I agree quite a bit with what you've written here, Mallz. So long as we understand that His hatred and mercy are not two different parts of him, such that when we are unrighteous we relate to Him through this part called wrath and when we are hurting we relate to Him through this part called mercy, then you've stated it very well. To the extent that we speak of divine emotions, we are (like when we're discussing divine attributes) talking about the way that our intellect conceives of this selfsame essence. We are the variable, not Him. It's just that in the case of emotions, our language is analogous twice over. That is, in the case of the normal attributes, we are speaking analogously by one step. So God has power, but because He is identical with His essence and existence, the way in which we think about His power is only similar to how we think of our own. Or put differently, we identify in ourselves this thing called power, and we see that God can be thought of in some very real sense of having power. That's one way to consider the divine essence. Since we are finite, we cannot consider it, in itself, fully and completely, so we have to think about it within one particular mode, and that mode must be from our own perspective. And since our perspective is that of a composite, temporal entity, so we think of God that way. And so while there truly is something "like" power in God, that "likeness" makes our language analogical.
But in the case of emotions, we have a double analogy. So let's take sadness. When you feel sadness (or any other emotion), you have an intellectual judgment of a particular thing and then a physical reaction to that judgment. So a thing judged one way with this particular physical reaction, we call sadness. Now, in God, we have judgments of things (by analogy, of course). But we also have this analogy of an analogy in the idea of a physical reaction. God obviously doesn't have a physical reaction since He isn't physical. Nor does God react. But insofar as the physical reaction is closely related to the nature of the judgment ("that is sad!" we say), there is a sense in which we can see a similar type of "reaction" in God. So that's why I say such language is a double analogy: an analogy of an analogy.
Anyway, as to your question, I say that simply because John wasn't trying to write a metaphysical thesis. If you had asked John if he identified this emotion called love with God Himself, He would be confused by that. He would talk about how important love is and how it trumps all things. But even then he'd be less interested in the emotion per se and what it is rooted in . . . the idea of putting someone else's needs before your own, of doing what is good for them first, and so on. The "others orientedness" of love is what he would focus on, not the physical reaction in your body we experience as "love." John understood clearly that God doesn't have a body. He says that God is Spirit, and spirits don't have physical reactions to anything and so don't feel "love" in precisely the same sense we do. They don't feel anything sense feeling is something that bodies do! So they "love" in a sense similar to the way we do but not identical to the way we do. And that's enough to show that "God is love" is analogical. It is true as stated, but it's true in an analogical sense.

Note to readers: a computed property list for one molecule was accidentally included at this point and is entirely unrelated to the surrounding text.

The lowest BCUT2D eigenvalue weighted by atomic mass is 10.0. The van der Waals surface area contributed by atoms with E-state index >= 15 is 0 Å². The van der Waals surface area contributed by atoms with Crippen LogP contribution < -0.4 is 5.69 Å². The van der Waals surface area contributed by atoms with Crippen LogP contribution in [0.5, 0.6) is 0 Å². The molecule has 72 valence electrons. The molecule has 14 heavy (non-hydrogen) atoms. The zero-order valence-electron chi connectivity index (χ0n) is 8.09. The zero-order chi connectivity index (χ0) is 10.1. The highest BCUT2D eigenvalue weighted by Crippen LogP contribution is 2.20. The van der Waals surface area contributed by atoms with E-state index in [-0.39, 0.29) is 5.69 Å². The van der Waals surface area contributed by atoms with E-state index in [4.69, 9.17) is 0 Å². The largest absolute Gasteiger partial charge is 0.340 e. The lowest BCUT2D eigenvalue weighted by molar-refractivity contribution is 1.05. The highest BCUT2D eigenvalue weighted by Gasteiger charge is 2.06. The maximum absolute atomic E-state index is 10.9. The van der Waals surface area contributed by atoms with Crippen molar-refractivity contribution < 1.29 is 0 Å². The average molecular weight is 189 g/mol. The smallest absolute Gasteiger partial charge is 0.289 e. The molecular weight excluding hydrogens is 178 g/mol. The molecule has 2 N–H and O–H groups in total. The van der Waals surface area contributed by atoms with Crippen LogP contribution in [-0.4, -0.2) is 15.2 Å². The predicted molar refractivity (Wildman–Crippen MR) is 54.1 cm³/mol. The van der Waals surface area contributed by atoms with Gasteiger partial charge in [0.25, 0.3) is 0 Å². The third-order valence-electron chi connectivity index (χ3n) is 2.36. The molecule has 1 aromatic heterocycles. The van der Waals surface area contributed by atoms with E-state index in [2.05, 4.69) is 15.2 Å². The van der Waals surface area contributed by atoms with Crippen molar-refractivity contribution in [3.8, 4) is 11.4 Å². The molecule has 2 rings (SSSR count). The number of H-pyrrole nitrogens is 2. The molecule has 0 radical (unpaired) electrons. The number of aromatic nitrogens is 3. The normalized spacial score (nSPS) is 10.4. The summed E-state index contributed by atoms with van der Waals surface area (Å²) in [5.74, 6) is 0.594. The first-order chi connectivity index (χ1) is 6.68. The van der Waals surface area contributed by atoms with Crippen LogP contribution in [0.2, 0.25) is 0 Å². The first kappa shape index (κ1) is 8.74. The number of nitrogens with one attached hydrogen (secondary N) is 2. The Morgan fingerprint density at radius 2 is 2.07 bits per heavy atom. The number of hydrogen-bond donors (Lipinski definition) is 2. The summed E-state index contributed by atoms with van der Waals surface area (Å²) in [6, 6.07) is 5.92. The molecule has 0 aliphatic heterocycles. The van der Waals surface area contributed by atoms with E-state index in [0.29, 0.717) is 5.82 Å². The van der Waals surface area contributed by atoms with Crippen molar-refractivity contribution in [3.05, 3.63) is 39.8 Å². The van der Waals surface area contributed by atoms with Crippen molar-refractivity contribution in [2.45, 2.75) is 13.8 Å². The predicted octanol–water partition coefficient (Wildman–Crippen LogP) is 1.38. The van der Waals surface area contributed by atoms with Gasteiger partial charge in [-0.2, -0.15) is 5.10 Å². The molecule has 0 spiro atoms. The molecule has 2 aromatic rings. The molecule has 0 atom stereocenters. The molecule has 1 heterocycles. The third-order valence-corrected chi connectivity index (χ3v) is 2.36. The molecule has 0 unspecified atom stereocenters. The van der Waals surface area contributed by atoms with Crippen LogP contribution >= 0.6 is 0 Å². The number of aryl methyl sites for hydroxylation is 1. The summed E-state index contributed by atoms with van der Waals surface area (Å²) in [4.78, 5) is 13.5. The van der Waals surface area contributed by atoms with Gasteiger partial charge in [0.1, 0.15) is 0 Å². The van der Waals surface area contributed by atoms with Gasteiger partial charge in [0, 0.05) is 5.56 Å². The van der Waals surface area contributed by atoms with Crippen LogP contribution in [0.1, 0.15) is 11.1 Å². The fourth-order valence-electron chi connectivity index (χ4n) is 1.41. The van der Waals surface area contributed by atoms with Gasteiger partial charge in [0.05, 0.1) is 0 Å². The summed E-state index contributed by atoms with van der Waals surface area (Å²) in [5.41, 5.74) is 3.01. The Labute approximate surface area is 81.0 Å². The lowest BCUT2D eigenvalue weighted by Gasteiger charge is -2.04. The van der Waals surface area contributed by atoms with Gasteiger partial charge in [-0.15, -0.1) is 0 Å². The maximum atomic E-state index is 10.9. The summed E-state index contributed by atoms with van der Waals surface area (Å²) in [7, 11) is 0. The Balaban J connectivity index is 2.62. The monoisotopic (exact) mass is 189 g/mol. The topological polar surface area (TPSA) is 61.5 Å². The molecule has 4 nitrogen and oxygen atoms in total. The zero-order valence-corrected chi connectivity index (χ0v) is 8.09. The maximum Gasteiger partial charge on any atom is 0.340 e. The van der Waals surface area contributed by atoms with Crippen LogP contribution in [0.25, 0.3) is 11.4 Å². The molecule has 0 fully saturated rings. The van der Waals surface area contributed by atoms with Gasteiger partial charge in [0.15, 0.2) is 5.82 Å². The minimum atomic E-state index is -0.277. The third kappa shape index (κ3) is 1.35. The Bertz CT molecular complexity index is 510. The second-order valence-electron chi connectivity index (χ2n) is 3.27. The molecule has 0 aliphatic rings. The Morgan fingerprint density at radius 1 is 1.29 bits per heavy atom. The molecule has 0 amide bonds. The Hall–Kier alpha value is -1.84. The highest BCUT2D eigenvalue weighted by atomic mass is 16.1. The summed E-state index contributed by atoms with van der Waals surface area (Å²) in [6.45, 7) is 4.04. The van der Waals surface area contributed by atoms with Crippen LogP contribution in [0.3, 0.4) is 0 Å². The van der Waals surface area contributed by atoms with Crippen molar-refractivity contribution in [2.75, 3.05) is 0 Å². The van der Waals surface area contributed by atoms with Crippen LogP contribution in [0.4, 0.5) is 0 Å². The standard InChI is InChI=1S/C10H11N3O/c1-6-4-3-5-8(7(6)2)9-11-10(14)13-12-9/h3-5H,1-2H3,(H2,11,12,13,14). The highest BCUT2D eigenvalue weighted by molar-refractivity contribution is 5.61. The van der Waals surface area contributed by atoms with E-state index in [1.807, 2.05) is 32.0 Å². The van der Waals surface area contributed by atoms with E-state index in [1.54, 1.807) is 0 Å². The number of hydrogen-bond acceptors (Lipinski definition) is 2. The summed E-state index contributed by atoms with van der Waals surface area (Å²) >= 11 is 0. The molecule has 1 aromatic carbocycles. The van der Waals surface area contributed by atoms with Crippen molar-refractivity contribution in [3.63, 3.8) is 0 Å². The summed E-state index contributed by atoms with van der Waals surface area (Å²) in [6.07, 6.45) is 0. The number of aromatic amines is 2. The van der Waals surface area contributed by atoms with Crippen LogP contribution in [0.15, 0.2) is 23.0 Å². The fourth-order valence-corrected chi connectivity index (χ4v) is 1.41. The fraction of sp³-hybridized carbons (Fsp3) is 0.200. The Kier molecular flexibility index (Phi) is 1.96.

I agree His hatred and mercy are not parts of Him, they're of Him. But I think we as His image we're created to explore and express Him towards everything for eternity. We will never know Him, but we will always try (remind you of marriage?)
I think that when we are unrighteous and know it we can feel shame which would only exist against a God and we can relate to His nature through this shame but we know it doesn't end there, nor is it an aspect of Him, but of us. And I see feelings are generated from the spirit, and the body and its interactions are the processions. I don't view feelings as merely chemical reactions and actually view the current state of our body feeling emotions (expressed physically) to be restrictive of what would otherwise be truly expressed by the spirit (which could go into the aspects of a glorified body and why humans never had one to begin with). Humanity is an evolutionary stage for us and to God
So, I agree with what you say, but think that we do relate to Him when we are under His wrath, knowingly or not and not only feel the state we put ourselves in physically, but spiritually and towards everything around us.
About the relation of power. I know we can't consider it fully as we will not ever know it fully. But I think the procession of power can be fully known through everything processed from God. And though we are currently finite, we know we are currently not through Christ as being adopted as children of God. I just can't help but have a problem with the term analogy (or analogy of an analogy). Take the instance of John talking about love. I see his words as spirit. I see him when talking about love to not only be talking about the feeling, but the essence of the feeling. We can relate through our feelings but we know love is more than feelings (agape, as you were elaborating on above); I propose the genesis is spiritual and the physical is a procession (this is even more of a hypothesis). So, I see that I mirrored a lot of what you said and we pretty much agree on most points. But I disagree that feelings and emotions are purely physical (even in carnal relation in our state towards Him); they are processions of the spiritual and are dumbed-down and a diminished expression of the spirit.